- Seeking Sir
- ‘Sir’ is a state school English teacher in a big city in the UK. Prior to this he worked with children with a variety of Special Educational Needs, particularly those with behavioural and social problems. His teaching has been rated as ´Outstanding´ by Ofsted which means he once did a great job for 50 minutes. Save for a light dusting of fiction in order to protect the innocent (and indeed the guilty) anything recounted here is absolutely true. Otherwise, there will be some exciting political debate where everything Sir thinks is also absolutely true. Twitter: @seekingsir
19 July 2010
LIFE AND LYRICS Part 1: A GCSE IN WEAPONRY
If you have heard of a ‘Giggs’ it is probably Manchester United’s long-serving Welshman, Ryan. South of the river in our nation’s capital however, he has a namesake who, in a very different field of play, is rapidly gaining significant fame of his own. He doesn’t really use his real name, he is just ‘Giggs’, an abbreviation of ‘Giggles’, his childhood nickname. And in terms of the youth culture of Britain, he is quite probably the most influential man you have never heard of.
Giggs is the current ‘man of the moment’ in underground rap circles and is creeping steadily towards mainstream success. Giggs hails, as he often reminds his listeners, from 'Pecknarm'. Pecknarm is actually Peckham, erstwhile home of Delboy and Rodders and the ill-fated ‘Trotters’ Trading Company’. The contemporary youth, with a clever pun on Vietnam, have rechristened the area in order to reflect its high levels of gang-based violence. Often, Peckham is simply referred to as ‘Narm’ in accordance with the US veterans’ abbreviation made famous in an abundance of cult war films (and by ex-US serviceman Principal Skinner of The Simpsons).
Giggs, also known as Hollowman, does precious little to discourage the view that Pecknarm can be a decidedly unfriendly place. Trident, the Metropolitan Police’s specialist unit for dealing with gun crime in London’s black communities, recently attempted – and failed – to have his latest release banned from sale. Whilst I am a staunch defender of free speech, it is not difficult to see why Trident felt moved to take such drastic action given the following lyrical excerpt from ‘Walk In the Park’, Giggs’ most popular track to date (most HMV record stores sold out within 2 days):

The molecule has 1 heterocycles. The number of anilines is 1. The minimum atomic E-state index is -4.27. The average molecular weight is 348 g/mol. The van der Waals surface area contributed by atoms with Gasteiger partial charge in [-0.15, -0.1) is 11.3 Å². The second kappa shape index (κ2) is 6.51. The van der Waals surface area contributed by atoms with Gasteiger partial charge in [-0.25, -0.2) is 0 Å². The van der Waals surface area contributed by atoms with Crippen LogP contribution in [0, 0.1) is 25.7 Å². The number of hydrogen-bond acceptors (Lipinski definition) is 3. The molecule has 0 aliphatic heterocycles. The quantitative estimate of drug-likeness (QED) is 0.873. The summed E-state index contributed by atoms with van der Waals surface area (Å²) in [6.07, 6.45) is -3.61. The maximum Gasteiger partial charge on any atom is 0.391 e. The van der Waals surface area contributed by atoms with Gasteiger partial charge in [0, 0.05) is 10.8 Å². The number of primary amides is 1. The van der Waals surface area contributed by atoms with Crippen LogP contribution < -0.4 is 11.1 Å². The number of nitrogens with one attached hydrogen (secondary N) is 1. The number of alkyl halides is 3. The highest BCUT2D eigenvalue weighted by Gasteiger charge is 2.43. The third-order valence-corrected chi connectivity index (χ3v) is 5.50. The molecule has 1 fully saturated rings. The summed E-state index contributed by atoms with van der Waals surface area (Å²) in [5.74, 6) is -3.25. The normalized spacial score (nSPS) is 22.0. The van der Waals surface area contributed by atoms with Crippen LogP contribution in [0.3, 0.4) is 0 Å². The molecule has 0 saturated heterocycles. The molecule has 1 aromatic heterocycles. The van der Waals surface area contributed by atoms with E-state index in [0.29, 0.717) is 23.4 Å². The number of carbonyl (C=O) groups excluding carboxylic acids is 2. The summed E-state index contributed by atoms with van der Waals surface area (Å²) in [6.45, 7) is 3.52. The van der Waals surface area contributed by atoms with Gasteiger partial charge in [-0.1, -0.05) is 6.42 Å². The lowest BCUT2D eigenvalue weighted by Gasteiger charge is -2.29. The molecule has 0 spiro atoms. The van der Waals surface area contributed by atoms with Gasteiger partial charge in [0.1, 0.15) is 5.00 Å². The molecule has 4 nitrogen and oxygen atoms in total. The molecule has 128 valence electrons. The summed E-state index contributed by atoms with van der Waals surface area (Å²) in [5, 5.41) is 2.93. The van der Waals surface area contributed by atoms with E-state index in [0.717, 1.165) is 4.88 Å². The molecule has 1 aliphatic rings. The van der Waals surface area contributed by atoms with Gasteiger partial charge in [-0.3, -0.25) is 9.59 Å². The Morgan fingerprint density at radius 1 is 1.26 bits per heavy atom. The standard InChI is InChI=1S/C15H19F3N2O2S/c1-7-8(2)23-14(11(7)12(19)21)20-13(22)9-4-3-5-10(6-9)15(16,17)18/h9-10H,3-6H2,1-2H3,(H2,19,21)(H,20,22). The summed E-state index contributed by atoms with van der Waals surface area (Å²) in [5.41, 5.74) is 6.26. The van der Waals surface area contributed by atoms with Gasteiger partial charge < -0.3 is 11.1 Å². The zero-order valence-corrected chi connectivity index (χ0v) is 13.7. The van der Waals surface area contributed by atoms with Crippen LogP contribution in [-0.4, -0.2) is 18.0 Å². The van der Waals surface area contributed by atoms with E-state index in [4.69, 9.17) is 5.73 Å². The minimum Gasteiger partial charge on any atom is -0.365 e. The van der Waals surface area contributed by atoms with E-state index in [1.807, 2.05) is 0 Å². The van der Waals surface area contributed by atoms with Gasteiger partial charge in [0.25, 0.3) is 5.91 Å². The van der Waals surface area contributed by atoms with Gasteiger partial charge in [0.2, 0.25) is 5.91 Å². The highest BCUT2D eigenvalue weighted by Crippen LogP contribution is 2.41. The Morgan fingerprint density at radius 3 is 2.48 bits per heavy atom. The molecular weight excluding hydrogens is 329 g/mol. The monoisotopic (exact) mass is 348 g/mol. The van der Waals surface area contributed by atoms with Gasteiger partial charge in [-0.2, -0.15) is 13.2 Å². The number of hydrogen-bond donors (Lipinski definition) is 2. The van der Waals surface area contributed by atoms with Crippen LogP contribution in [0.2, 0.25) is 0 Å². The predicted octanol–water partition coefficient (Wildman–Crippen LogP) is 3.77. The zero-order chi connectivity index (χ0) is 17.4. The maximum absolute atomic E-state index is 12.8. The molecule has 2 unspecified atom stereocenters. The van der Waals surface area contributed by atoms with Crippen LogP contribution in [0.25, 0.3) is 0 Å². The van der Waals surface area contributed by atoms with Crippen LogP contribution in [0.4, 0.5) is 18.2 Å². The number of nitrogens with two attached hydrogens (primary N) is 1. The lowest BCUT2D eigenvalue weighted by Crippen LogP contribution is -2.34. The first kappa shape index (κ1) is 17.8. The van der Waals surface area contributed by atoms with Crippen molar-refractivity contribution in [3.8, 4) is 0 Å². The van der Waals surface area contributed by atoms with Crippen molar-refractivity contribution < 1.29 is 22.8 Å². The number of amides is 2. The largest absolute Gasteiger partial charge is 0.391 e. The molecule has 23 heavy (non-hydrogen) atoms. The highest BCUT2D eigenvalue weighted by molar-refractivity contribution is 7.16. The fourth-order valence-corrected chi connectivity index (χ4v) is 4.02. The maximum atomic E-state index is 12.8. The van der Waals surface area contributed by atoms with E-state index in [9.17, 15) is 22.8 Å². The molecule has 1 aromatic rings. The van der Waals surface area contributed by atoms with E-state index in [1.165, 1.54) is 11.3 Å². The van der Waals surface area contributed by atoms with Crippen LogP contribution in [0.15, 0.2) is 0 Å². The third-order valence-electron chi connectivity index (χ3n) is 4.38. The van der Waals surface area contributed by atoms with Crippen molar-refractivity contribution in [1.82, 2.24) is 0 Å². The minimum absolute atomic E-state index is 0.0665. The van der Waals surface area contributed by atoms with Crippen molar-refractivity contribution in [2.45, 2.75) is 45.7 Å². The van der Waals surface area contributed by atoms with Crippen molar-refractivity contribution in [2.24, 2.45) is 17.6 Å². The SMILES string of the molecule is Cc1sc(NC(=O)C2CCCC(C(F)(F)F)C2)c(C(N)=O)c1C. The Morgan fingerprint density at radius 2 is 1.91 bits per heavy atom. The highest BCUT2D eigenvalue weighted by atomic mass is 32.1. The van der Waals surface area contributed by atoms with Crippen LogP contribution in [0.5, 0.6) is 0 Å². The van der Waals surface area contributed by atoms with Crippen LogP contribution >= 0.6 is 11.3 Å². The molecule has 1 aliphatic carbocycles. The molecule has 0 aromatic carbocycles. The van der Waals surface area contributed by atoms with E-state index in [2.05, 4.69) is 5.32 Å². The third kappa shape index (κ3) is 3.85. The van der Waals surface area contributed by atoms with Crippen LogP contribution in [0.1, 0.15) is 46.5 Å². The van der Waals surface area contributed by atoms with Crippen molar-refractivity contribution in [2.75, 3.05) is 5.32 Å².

Now I'm Hollowman wit sum heavy Dior jeans,
Bitch niggas lookin for glory,
Wanna beef me so they can tell u a story,
It will get bloody and it will get gory,
Clapped in the neck like Amanda In Saw 3,
Yea I got my suttin deh pon me,
So much straps I'll have a weaponry orgy
Feds try nick me for a murder but it cudda been the man that had the weapon before me…
For those a little bewildered:
Now I’m Hollowman and I’m wearing very stylish Dior jeans,
Worthless rivals – mostly young black men - are looking for glory,
They want to have a dispute with me so they can brag about it,
It will get bloody and it will get gory,
[Someone will be] shot in the neck like Amanda in Saw 3 (Saw 3 is a popular horror film)
Yes, I have something [my gun] with me,
I have so many guns I’ll have a weaponry orgy,
The police tried to arrest me for a murder but it could’ve been the man that had the weapon before me…
Later, he references ‘his PYGs’, members of The Pecknarm Young Gunners, a street gang in which, if his lyrics are to be believed, Giggs wields significant influence. Despite voicing frustration that Operation Trident seem to have him under constant tabs, in the same song he admits that he talks ‘…about the handgun a lot’ before affirming in the next line that his lyrics are not empty bravado: ‘But that one Hollowman handles a lot’. Certainly, his gun credentials stack up. In 2003 he was sentenced to two years in prison for possessing firearms without a licence.